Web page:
Why weren't Canadian parents picketing the television station in order to put an end to this moral ambivalence, I wondered. In the sequel series, Degrassi High one of the characters actually kills himself in a bathroom stall, but one of the interesting choices of the series is that the kid isn't very likable, in general. It's not some sympathetic, troubled loner who offs himself, but a pretentious twat with weird facial hair and a penchant for half-assed social activism. (I think when he vandalized a building in the name of social change, he fled the scene and let his girlfriend get caught—but don't quote me on that one.) There is a terrible burden for a television show directed at young people to show that a suicide victim has plenty to live for, if he'd only recognize it. The problem is that we—the viewers—don't recognize it either. This makes the world of Degrassi as problematic as real life, I think. 



Recently, the New York Times reported that the body of Neil Hope, the actor who played Wheels, Stephanie Kaye's first romantic interest, was found in a boarding house in 2007, but it remained unclaimed for four years until his family finally discovered what had happened. The actor's death became public only this year. Isn't this also like real life? Many of the lessons of poor decision-making aren't apparent until many years later. That prick you went to high school with may have had it pretty good in that cinderblock building where the rehearsal for life takes place, but his comeuppance may arrive only decades later—when nobody's around to observe it. Or—maybe there is no comeuppance at all. Maybe we can drink heavily and dress like prostitutes and do drugs and be shitty to people and nothing bad will ever happen to us. And maybe that's the most harrowing lesson of all.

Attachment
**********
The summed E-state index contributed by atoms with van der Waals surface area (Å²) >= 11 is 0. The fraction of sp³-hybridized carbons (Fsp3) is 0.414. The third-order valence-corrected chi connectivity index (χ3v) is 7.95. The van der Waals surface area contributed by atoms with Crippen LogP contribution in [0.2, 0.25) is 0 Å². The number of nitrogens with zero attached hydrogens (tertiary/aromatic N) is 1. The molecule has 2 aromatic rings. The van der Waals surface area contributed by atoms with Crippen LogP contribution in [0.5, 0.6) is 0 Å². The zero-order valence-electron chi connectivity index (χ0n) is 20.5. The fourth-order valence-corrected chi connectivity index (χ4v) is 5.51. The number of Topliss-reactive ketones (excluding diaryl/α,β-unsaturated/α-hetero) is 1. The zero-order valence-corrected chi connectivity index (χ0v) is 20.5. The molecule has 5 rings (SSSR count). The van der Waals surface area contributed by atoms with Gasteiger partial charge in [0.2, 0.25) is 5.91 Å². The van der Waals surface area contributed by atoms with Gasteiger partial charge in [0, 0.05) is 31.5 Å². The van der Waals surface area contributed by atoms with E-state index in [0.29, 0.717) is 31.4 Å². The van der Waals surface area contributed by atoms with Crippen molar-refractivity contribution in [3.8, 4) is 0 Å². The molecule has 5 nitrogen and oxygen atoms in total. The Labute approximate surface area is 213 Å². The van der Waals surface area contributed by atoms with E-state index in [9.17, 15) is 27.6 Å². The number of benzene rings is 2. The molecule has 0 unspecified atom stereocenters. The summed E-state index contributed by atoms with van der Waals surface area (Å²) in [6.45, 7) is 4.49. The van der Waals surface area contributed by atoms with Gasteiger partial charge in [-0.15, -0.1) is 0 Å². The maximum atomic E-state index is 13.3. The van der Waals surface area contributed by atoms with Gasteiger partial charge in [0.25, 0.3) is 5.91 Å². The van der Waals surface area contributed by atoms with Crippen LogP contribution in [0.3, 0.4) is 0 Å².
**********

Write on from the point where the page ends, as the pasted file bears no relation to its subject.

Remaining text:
8 comments:

  1. Have you read my paper on native peoples?

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    1. The best euphemism for woman-on-girl sex ever.

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  2. This is a successful post.

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    1. Which ones were unsuccessful?

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  3. you are right: amazingly, degrassi wasn't really challenged at all here in canada. in general, parents, teachers, and tv critics all seemed to think that reflecting a more authentic experience was the key to its success. having spike get knocked up when she was 13, and not having the baby magically disappear meant something to everyone. and we'd "known" spike since before she was spike: as you probably know, the series of shows started with the kids in grade school, then they had the junior high series, and finally the high school.

    we saw some of the kids graduate from show to show, growing up alongside us, and an assortment of the degrassi high people were prom dates at my high school, including the girl who played caitlyn, who i think was arguably the most popular girl on all three series. one of the guys took the same bus as i did to high school. a few others transferred to my school because it was semestered, in my final year of high school, the year the series finale "school's out". i used to bump into the twins in greek town at a little ouzeri i'd go to. eventually, when i took an african history course, there was yet another girl from the high school series. everywhere you went, there they were.

    it was weird to see them in real life: while they were so immediately accessible on tv because of how the show presented them, in real life they were, as a rule, pretty haughty. when it came out about wheels, people regarded him as cursed, as if the way he departed the show, sealed his fate, superstition, a counterpoint to everything that degrassi seemed to teach us about life -- if the show doesn't promise comeuppance, people will wish it on you, especially since they'll never be able to distinguish an actor from the character they played like when you're in the grocery line behind joey jeremiah and you have to restrain myself from singing zit remedy songs. if you are ever in toronto, you needn't visit the street. it's not really exciting. :)